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St. Luke’s Makes Space for Community Garden

St. Luke’s Episcopal Church began demolition today of its original church building on the corner of Thirtieth and Gunn Streets. The additional space will significantly expand St. Luke’s participation in an innovative urban farming and culinary arts job training program for refugee women and youth run by the International Rescue Committee (IRC).

Begun in April, and launching in earnest this fall, the MAKE Garden Café project will transform St. Luke’s vacant lot into a productive and beautiful community space for at least the next three years. The Café will serve handcrafted teas, coffees, baked goods and salads prepared by refugee women employed in a job training program and operating out of St. Luke’s soon-to-be renovated commercial kitchen. Vegetables grown in the lot will be sold at the North Park Farmer’s Market and used in the catering programs’ products. The Garden Café will also feature a cultural arts gallery with rotating displays of sculptures, murals, woven arts and musical performances representing the many refugee and immigrant cultures in nearby City Heights.

The congregation of St. Luke’s plans to use the space to open a community garden where North Park residents can grow their own food. As part of a job training program, refugees will be welcome to grow food in the garden and take classes in the kitchen of St Luke’s where they learn how to prepare food for public consumption.

“We look forward to the renewed and expanded use of St. Luke’s adjacent lot,” said Jim Stiven, president of the standing committee of the Episcopal Diocese of San Diego. “As caretakers of ancient traditions, we understand the value of the historic fabric of our communities and the importance of process. We have worked closely with the North Park Historical Society and the Save Our Heritage Organization to consult the appropriate stakeholders in a thoroughly transparent and open process over the past several years.”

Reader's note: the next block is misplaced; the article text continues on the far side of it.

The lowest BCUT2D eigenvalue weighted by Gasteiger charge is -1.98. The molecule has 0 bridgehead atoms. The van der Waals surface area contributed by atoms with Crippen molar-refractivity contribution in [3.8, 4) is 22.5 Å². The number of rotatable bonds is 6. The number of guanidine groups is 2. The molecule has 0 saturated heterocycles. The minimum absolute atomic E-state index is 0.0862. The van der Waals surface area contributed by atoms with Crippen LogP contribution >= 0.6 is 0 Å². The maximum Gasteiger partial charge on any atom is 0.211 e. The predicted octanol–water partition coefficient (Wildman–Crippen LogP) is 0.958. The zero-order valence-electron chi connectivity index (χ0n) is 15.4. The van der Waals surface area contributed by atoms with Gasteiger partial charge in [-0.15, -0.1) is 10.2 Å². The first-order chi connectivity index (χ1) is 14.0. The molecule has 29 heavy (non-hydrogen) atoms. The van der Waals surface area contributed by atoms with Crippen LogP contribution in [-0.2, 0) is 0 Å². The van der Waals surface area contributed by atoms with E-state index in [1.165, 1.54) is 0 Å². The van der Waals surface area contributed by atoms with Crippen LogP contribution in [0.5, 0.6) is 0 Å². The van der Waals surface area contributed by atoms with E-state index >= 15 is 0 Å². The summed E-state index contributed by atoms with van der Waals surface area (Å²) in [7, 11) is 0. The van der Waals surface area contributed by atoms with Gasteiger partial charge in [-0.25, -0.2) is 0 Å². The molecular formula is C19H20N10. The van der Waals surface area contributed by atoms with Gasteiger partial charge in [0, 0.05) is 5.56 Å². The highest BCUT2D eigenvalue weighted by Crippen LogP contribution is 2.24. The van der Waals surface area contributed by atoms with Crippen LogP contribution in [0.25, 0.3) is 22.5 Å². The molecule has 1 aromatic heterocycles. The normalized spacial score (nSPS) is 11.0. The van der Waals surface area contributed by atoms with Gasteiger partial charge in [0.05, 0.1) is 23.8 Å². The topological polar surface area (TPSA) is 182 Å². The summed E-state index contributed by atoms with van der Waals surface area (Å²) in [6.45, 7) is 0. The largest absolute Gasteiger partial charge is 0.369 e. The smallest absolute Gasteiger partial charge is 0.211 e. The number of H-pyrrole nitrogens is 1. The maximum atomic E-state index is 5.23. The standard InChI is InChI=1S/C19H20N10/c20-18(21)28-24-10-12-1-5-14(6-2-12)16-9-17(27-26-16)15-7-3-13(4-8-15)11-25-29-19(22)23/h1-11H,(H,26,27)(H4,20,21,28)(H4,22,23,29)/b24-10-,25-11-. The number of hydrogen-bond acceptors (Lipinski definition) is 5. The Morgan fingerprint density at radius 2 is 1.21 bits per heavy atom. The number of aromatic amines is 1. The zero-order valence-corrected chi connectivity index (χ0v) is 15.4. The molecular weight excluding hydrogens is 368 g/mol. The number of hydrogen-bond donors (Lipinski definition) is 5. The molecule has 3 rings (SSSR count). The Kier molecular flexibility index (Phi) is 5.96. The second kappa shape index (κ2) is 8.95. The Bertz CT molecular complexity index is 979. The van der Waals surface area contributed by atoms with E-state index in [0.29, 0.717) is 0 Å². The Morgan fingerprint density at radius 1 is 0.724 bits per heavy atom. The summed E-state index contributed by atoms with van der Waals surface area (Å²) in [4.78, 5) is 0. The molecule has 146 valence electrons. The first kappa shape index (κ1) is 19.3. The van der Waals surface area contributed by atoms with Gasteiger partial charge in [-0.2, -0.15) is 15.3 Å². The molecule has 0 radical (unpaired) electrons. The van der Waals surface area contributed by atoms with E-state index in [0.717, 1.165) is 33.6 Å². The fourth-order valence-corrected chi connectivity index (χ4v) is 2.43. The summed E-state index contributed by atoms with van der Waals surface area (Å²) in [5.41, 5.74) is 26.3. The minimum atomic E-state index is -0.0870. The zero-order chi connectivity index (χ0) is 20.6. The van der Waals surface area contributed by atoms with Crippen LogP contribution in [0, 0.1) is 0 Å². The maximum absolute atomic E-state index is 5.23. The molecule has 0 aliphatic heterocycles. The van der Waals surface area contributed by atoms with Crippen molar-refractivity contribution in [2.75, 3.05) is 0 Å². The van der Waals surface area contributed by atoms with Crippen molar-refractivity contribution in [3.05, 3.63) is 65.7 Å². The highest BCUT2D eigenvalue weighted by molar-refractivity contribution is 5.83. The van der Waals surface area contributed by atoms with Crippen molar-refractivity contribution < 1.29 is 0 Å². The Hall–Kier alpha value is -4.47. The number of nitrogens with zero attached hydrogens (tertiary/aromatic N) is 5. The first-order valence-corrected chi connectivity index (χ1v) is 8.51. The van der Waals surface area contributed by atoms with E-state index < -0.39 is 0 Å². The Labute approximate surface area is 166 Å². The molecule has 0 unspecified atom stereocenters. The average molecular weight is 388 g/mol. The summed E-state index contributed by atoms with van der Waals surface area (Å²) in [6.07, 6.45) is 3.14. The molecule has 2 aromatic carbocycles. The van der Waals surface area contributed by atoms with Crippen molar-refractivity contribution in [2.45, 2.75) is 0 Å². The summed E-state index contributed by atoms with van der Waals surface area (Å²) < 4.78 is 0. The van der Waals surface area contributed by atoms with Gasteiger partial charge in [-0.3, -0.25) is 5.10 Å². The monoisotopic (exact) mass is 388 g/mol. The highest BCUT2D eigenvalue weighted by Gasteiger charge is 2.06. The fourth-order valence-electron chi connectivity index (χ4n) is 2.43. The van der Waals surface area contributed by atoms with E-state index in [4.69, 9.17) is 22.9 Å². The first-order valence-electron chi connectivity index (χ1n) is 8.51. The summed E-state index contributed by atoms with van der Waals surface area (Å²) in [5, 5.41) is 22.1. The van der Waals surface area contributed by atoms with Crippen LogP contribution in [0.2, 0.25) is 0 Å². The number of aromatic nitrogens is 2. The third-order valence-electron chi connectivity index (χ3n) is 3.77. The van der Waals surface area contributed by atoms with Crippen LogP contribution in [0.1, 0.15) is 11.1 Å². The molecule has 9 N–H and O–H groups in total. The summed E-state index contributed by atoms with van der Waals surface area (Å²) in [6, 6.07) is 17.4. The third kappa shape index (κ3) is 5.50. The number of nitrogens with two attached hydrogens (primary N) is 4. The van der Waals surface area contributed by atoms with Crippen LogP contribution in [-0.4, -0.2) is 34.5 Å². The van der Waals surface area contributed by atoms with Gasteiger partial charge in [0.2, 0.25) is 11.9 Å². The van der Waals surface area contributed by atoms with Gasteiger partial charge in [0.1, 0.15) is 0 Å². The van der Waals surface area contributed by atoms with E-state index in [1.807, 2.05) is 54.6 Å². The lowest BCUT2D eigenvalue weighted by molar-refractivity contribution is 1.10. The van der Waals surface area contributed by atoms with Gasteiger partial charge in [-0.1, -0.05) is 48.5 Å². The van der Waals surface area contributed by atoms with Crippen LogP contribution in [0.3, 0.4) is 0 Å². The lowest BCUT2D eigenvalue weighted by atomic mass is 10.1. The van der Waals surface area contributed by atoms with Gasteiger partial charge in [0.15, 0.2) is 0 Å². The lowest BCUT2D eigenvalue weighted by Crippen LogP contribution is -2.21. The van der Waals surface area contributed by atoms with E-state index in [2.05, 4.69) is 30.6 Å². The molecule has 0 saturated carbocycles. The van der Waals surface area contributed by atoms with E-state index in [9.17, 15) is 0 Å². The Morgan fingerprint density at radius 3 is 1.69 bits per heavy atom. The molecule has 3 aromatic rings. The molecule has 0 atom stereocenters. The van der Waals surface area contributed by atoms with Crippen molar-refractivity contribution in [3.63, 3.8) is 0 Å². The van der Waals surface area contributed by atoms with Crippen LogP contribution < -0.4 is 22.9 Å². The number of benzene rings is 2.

“The Diocese has been working closely with the historic preservation community, including the Save Our Heritage Organization (SOHO) for the past several years in trying to find an interested party willing to relocate the Chapel to another site,” said Scott Moomjian, historian and attorney who specializes in land use issues affecting historic properties. “Unfortunately, because the chapel is in such poor physical condition, and would cost hundreds of thousands of dollars to move and rehabilitate, no takers have emerged.”

“Our dream is to transform this property into a real blessing for the neighborhood,” said Joseph Jok, the board chair of St. Luke’s and a caseworker at the IRC. “I can’t wait to see where this new partnership with the IRC takes our congregation and the North Park community.” St. Luke’s is the spiritual home of about 50 families, many of whom are refugees from South Sudan.

Since 2013, the Episcopal Diocese of San Diego has actively sought interested parties to move the former church building to a different location, even offering up to $7,500 to assist in moving costs. A number of individuals expressed interest, but after inspecting the structure, decided not to proceed.

The building was built sometime between 1887 and 1900. In 1924 it relocated from its original home at the corner of Sixth Avenue and Pennsylvania Street in Hillcrest where it served as the sanctuary of All Saints’ Episcopal Church. It measured 55’ x 32’ and consists of 1,339 total square feet.


St. Luke’s Episcopal Church is a mission congregation in the Episcopal Diocese of San Diego (stlukesnorthpark.org). It is a multi-cultural congregation that welcomes everyone regardless of ethnic background, creed, age, physical capabilities, size or sexual orientation. All are welcome.



Category: #Communications, #Stewardship, #Sundays

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